By Liz Nicholls, 12thnight.ca
It’s strange, it’s playful. And it gets right to the heart of the dark, chaotic, freak-out of the present moment.
That’s The Skin Of Our Teeth, the high-spirited, anarchic, category-resistant 1942 “comedy” (for want of a better word) by America’s great theatre subversive Thornton Wilder.
In three acts, and through two intermissions, we follow the fortunes of the Antrobus family of Excelsior, New Jersey through one catastrophe after another — the Ice Age, devastating storms in Atlantic City, wars. Radical lurches in the climate, the migration of refugees, the extinction of animals … ring a bell?
The cast includes a fortune teller, Moses, Homer, a dinosaur, a woolly mammoth. Eons pass. Mr. and Mrs. Antrobus have been married for 5,000 years. Plato, incidentally, argues that leaders must have self-control and a balanced mind if the world is to work properly. If that doesn’t speak to the craziness of the present moment, what does?
This bizarre epic, alternately anxious and whimsical, is brought to us by Bright Young Things (an indie that borrows the London tabloid nickname for the elite artsy bohemian crowd of the 1920s). Their mission? The airing of mid-century masterworks we don’t very often get to see. The Skin of Our Teeth, unlike Wilder’s classic Our Town, certainly qualifies. And Dave Horak’s clever, brazenly theatrical production and its cast of top-drawer actors show us what we’ve been missing: a wild experiment which brushes off convention like so much lint off a coat of many colours. It’s alternately anxious and whimsical, mythical and sometimes cheeky about being mythical.
It not only breaks the fourth wall (that theatrical convention that lets us be voyeurs on other lives) but it demonstrates that breakage. The walls (and the windows) won’t stay put. And neither will the exasperated actor playing the maid Sabina (Andrea House), who can’t stand the play (“I don’t understand a single word of it anyway.”) or the comedown of her role (“I took this hateful job because I had to …. Look at me now.”).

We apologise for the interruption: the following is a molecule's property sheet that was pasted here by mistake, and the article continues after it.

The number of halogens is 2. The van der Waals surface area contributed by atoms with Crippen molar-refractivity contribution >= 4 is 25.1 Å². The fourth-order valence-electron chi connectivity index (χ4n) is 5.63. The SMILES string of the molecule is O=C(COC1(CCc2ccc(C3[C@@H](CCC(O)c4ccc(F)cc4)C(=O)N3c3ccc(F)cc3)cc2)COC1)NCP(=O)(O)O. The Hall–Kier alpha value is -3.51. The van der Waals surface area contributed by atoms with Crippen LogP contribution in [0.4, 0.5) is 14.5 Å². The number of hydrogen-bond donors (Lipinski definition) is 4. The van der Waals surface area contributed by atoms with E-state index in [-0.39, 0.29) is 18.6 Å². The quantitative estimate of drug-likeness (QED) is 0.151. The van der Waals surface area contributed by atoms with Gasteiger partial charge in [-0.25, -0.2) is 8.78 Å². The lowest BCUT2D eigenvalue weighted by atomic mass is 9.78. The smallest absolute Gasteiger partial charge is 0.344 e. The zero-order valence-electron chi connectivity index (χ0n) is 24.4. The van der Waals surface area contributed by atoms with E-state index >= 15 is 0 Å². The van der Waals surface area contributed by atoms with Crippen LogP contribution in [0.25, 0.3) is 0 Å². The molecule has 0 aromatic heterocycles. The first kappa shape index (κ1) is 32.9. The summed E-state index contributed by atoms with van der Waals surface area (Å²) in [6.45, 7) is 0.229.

The apocalypse is already in progress as the play opens. A beaming announcer (Sheldon Elter), armed with slides, an old-fashioned clicker and a projection screen, presents the dramatic lead news of the world story of the day: “the sun rose this morning at 6:32 a.m.,” as reported by a public-spirited American citizen. Uh-oh.
It’s August and New Jersey is getting colder. Dogs are sticking to the sidewalks, and they’re burning pianos in New England. Chez Antrobus, a freezing dinosaur (Cody Porter) is clamouring at the door to get in, along with a woolly mammoth (Nicole St. Martin) and a cluster of refugees. The family is awaiting the arrival of the ebullient Mr. Antrobus (Jeff Haslam), who’s just invented the wheel (he’s already invented the lever), and he’s closing in on the alphabet.
We meet the implacable Mrs. Antrobus (Stephanie Wolfe), inventor of the apron, and the two Antrobus children: Henry (Vincent Forcier), a kid with a murderous mean streak (his name used to be Cain), and Gladys (Lauren Hughes). Sabina, the eternally seductive “other woman” who’s forever giving her notice, has let the fire go out.